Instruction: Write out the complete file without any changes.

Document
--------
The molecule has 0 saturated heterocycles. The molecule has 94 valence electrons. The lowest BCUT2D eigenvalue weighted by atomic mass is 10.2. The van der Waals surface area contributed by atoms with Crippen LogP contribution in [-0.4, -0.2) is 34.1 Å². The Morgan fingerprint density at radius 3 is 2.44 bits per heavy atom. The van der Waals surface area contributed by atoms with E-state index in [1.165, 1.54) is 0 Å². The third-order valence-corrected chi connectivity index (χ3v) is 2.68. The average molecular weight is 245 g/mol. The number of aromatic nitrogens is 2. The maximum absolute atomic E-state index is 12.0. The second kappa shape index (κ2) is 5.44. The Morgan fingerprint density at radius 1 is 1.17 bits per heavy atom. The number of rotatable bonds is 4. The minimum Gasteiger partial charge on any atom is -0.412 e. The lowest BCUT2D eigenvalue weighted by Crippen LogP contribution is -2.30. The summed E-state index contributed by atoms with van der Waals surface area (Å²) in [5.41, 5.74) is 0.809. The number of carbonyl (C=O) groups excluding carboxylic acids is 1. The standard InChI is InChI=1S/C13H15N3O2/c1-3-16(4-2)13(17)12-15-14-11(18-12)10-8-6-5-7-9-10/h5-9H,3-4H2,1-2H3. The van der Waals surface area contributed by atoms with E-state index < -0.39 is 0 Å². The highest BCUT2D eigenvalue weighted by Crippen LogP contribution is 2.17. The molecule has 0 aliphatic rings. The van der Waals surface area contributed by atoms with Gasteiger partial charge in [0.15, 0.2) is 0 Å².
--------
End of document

The molecule has 0 saturated heterocycles. The molecule has 94 valence electrons. The lowest BCUT2D eigenvalue weighted by atomic mass is 10.2. The van der Waals surface area contributed by atoms with Crippen LogP contribution in [-0.4, -0.2) is 34.1 Å². The Morgan fingerprint density at radius 3 is 2.44 bits per heavy atom. The van der Waals surface area contributed by atoms with E-state index in [1.165, 1.54) is 0 Å². The third-order valence-corrected chi connectivity index (χ3v) is 2.68. The average molecular weight is 245 g/mol. The number of aromatic nitrogens is 2. The maximum absolute atomic E-state index is 12.0. The second kappa shape index (κ2) is 5.44. The Morgan fingerprint density at radius 1 is 1.17 bits per heavy atom. The number of rotatable bonds is 4. The minimum Gasteiger partial charge on any atom is -0.412 e. The lowest BCUT2D eigenvalue weighted by Crippen LogP contribution is -2.30. The summed E-state index contributed by atoms with van der Waals surface area (Å²) in [5.41, 5.74) is 0.809. The number of carbonyl (C=O) groups excluding carboxylic acids is 1. The standard InChI is InChI=1S/C13H15N3O2/c1-3-16(4-2)13(17)12-15-14-11(18-12)10-8-6-5-7-9-10/h5-9H,3-4H2,1-2H3. The van der Waals surface area contributed by atoms with E-state index < -0.39 is 0 Å². The highest BCUT2D eigenvalue weighted by Crippen LogP contribution is 2.17. The molecule has 0 aliphatic rings. The van der Waals surface area contributed by atoms with Gasteiger partial charge in [0.15, 0.2) is 0 Å².